Softdrink Production Technique – Step by Step Guide on How to Produce Softdrink

Softdrink Production Technique – Step by Step Guide on How to Produce Softdrink


MEANING: Softdrinks are the class of non-alcoholic beverage, usually but not necessarily carbonated, normally containing a natural or artificial sweetening agent, edible acids, natural or artificial flavours and sometimes juices.

SOFTDRINK SPECIALTY There are many types of softdrink. Mineral waters are very popular in Europe and latin America. Kava, made from roots of a bush shrub, Piper methysticum, is consumed by the people of Fiji and other Pacific Islands. In Cuba people enjoy a carbonated cane juice; its flavour comes from unrefined syrup. In tropical areas, where diets frequently lack sufficient protein, softdrinks containing soybean flour have been marketed. In Egypt Carob or Locustbean extract is used. In Brazil a softdrink is made using mate as a base. The Whey obtained from making buffalo cheese is carbonated and consumed as a softdrink in North Africa. Some Eastern Europeans enjoy drink prepared from fermented stale bread. Honey and orange juice go into a popular drink of Israel.


The first marketed softdrinks appeared in the 17th Century as a mixture of water and lemon juice sweetened with honey. In 1676 the Compagnie de Limonadiers was formed in Paris and granted a monopoly for the sale of its products. Vendors carried tanks on their backs from which they dispensed cups of lemonade.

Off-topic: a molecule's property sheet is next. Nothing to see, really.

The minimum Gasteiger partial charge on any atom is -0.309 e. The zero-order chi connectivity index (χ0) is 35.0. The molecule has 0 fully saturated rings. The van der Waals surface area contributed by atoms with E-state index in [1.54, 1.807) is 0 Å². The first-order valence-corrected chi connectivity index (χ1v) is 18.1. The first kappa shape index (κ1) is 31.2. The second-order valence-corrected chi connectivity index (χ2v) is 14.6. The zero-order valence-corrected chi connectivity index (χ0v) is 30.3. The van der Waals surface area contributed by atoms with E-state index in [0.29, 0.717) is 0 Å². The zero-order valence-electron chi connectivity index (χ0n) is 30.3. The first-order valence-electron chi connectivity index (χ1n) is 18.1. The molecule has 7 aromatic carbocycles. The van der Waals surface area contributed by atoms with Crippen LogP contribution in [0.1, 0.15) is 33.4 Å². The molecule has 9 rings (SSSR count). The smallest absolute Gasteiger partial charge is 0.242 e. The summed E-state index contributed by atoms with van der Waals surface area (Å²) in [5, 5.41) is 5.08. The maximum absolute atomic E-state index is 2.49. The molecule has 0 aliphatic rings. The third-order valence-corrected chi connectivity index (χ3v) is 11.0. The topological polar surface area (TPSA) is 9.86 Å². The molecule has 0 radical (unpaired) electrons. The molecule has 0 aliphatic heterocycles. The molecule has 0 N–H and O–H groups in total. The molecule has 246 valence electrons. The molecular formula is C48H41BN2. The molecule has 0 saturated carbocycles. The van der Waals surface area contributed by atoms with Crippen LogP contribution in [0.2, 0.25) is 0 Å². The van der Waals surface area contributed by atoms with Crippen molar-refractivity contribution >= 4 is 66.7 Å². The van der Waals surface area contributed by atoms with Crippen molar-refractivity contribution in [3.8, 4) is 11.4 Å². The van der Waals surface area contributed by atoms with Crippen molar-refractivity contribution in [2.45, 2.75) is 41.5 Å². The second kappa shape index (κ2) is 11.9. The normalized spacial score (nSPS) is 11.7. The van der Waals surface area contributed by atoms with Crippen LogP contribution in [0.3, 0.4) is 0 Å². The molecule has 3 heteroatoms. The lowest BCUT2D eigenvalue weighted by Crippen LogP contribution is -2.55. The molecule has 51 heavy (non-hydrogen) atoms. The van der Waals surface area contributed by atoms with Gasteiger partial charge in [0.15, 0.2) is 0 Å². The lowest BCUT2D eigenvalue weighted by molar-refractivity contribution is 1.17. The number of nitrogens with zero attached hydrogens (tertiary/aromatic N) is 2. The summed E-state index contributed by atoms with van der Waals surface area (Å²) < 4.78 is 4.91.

Carbonated beverages and waters were developed from European attempts in the 17th Century to imitate the popular and naturally effervescent waters of famous springs, with primary interest in their reputed therapeutic values. Jan Baptist Van Helmont (1577 – 1644) first used the term gas in his reference to the carbon dioxide contents. Gabriel Venel referred to aerated water, confusing the gas with ordinary air. Joseph Black named the gaseous constituent fixed air.

Robert Boyle, the Anglo-Irish scientist who helped found modern chemistry, published his short memoirs for the Natural Experimental History of Mineral Waters in 1685. It included sections on examining mineral springs, on the properties of the water, on its effects upon human bodies, and, lastly, “of the imitation of natural medicinal waters by chymical and other artificial wayes”.

Numerous reports of experiments and investigation were included in the philosophical transactions of the Royal Society of London in the Late 1700s, including the studies of Stephen Hales, Joseph Black, David Macbride, William Browning, Henry Cavendish, Thomas Lane, and others.

Joseph Priestley is nicknamed “the father of the soft drinks industry” for his experiments on gas obtained from the fermenting vats of a brewery. In 1772 he demonstrated a small carbonating apparatus to the college of physicians in London, suggesting that, with the aid of a pump, water might be more highly impregnated with fixed air. Antoine Lavoisier in Paris made the same suggestion in 1773.

To Thomas Henry, an apothecary in Manchester, England, is attributed the first production of carbonated water, which he made in 12-gallon barrels using an apparatus based on Priestley’s, Jacob Schweppe, A jeweler in Geneva, read the papers of Priestley and Lavoisier and determined to make a similar devices. By 1794 he was selling his highly carbonated artificial mineral waters to his friends in Geneva; later he started a business in London.